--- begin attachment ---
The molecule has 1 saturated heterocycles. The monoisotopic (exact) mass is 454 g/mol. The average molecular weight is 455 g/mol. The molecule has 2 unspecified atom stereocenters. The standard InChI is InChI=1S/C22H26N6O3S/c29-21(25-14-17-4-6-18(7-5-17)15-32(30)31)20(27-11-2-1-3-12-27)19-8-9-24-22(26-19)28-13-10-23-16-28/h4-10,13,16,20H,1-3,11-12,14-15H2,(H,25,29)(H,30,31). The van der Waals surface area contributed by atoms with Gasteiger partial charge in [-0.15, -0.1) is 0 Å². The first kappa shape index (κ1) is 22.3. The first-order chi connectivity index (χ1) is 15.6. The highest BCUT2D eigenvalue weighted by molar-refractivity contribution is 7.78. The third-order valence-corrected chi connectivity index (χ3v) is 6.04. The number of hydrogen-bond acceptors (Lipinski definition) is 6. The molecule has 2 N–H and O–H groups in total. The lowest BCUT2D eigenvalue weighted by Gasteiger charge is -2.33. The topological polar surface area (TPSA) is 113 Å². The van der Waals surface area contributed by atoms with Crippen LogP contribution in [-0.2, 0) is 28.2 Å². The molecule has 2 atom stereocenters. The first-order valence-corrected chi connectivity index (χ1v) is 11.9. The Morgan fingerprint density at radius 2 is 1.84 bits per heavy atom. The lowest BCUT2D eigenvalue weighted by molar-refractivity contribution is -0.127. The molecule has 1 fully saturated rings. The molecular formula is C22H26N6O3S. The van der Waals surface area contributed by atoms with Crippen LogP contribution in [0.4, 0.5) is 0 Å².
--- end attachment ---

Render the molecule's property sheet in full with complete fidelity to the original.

The molecule has 1 saturated heterocycles. The monoisotopic (exact) mass is 454 g/mol. The average molecular weight is 455 g/mol. The molecule has 2 unspecified atom stereocenters. The standard InChI is InChI=1S/C22H26N6O3S/c29-21(25-14-17-4-6-18(7-5-17)15-32(30)31)20(27-11-2-1-3-12-27)19-8-9-24-22(26-19)28-13-10-23-16-28/h4-10,13,16,20H,1-3,11-12,14-15H2,(H,25,29)(H,30,31). The van der Waals surface area contributed by atoms with Gasteiger partial charge in [-0.15, -0.1) is 0 Å². The first kappa shape index (κ1) is 22.3. The first-order chi connectivity index (χ1) is 15.6. The highest BCUT2D eigenvalue weighted by molar-refractivity contribution is 7.78. The third-order valence-corrected chi connectivity index (χ3v) is 6.04. The number of hydrogen-bond acceptors (Lipinski definition) is 6. The molecule has 2 N–H and O–H groups in total. The lowest BCUT2D eigenvalue weighted by Gasteiger charge is -2.33. The topological polar surface area (TPSA) is 113 Å². The van der Waals surface area contributed by atoms with Crippen LogP contribution in [-0.2, 0) is 28.2 Å². The molecule has 2 atom stereocenters. The first-order valence-corrected chi connectivity index (χ1v) is 11.9. The Morgan fingerprint density at radius 2 is 1.84 bits per heavy atom. The lowest BCUT2D eigenvalue weighted by molar-refractivity contribution is -0.127. The molecule has 1 fully saturated rings. The molecular formula is C22H26N6O3S. The van der Waals surface area contributed by atoms with Crippen LogP contribution in [0.4, 0.5) is 0 Å².